I dropped off my kids to camp thinking I would have three full hours to myself to get work done. I was eagerly anticipating one of those comfy couches in the corner of the coffee shop when, out of the corner of my eye, I saw her. She was sitting all by herself. And she was crying.
As I studied her saddened body language, I knew the thumping in my heart was God’s gentle way of asking me to do something for her or say something to her. But there was no clarity as to the specifics.
As I stood in line waiting to order, I couldn’t help but keep glancing back at her. Every time I looked over my shoulder I would catch her wiping her eyes and the thumping in my heart grew a little bit louder.
I finally excused from the line and cautiously approached her. Embarrassed, she quickly tried to hide her tears as she glanced up.
“Hi,” I said. “I’m sorry to cross into your personal space, but I couldn’t help but notice you were wiping your eyes. The only thing I can assume is that you are having a rough day and I was wondering if I could buy you a coffee.”
She was gracious (which made me feel less stalker-ish) and replied to me with, “I’m having the worst day of my life, but I’ll be okay. I always end up okay. Thanks for the coffee offer but I already have one.”
Before I even had time to think, words came flying out of my mouth faster than I could process:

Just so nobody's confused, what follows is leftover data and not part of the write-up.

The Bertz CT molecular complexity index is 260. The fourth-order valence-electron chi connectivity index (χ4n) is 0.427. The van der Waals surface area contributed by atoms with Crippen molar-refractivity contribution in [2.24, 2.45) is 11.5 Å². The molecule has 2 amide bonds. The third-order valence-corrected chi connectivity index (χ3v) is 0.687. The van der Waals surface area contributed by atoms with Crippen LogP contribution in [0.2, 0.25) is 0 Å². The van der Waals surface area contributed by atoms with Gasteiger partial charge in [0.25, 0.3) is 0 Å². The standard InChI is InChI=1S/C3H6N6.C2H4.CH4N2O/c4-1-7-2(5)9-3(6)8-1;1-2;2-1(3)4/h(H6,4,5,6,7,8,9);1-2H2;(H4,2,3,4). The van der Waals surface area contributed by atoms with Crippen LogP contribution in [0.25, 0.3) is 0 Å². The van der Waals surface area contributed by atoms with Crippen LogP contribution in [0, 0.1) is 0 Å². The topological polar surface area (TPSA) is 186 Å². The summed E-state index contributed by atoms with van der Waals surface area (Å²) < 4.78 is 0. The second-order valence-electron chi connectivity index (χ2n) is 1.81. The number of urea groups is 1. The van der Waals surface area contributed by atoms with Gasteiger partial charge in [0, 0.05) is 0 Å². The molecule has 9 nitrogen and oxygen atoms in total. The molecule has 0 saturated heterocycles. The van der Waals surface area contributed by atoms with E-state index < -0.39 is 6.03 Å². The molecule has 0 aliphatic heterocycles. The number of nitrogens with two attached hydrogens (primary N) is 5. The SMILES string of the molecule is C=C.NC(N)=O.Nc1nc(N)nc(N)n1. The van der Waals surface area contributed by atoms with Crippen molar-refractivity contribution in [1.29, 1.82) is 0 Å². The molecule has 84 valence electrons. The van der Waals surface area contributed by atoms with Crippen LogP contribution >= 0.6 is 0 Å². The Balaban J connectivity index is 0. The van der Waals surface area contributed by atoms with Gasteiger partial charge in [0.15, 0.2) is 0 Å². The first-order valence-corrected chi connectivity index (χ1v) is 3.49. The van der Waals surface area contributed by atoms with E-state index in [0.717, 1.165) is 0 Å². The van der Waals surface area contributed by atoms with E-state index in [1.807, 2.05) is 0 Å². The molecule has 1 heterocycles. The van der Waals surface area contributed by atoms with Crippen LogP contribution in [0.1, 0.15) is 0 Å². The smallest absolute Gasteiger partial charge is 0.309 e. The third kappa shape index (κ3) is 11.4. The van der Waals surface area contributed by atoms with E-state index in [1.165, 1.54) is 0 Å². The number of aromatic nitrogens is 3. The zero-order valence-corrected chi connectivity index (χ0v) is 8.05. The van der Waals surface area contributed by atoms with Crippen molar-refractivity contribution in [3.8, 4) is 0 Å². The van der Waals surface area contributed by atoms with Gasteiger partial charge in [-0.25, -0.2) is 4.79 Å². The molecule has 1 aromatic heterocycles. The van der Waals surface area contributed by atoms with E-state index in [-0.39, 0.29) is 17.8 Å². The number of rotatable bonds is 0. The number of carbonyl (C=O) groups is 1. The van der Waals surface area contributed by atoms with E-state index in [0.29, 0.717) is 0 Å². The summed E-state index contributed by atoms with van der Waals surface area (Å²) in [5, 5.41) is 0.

“Well I’m sitting right over there in the corner. I have three hours before I have to pick up my kids, and if you’d like a second cup of coffee, please don’t hesitate to come hang out with me. And if not, I completely understand, but know that someone cares.”
She stood up. We hugged. I walked away. Five minutes later she came over and sat down. “Can I hang out with you?”
For three hours I sat with a 19-year-old girl who had just lost her job, who had just been evicted from her apartment, and had no one to turn to in her hopeless moment. I listened to her tell me a life story that would make you shutter. What’s more? She showed me her sketchbook and I watched all her sadness fade away as she talked about cartoon designs and her passion to become a video game designer.
As we laughed and sipped coffee together, she asked me if I believe in God. I said yes. She said, and I quote, “Up until one hour ago I didn’t. But when I thought the words, ‘I have no one to help me and I don’t know what to do’, you came over and now I have to believe there is something or someone out there looking out for me, ya know?”
So what’s the point of this little story?
To say this:
Be open to the unexpected.
Step beyond the line.
Step outside your comfort zone.
And be willing to risk embarrassment.
God wants to use each and every one of us to make the lives of those around us a little bit brighter and a little more hopeful. But it means we need to stop thinking about ourselves long enough to be open and available to thinking about other people and allow the Holy Spirit to lead us to where He desires and to people whom He chooses.
You just never know whose life you will impact by your willingness to be open to the unexpected.
”For the Lord gave us this command when he said, ‘I have made you a light to the Gentiles, to bring salvation to the farthest corners of the earth.’” -Acts 13:47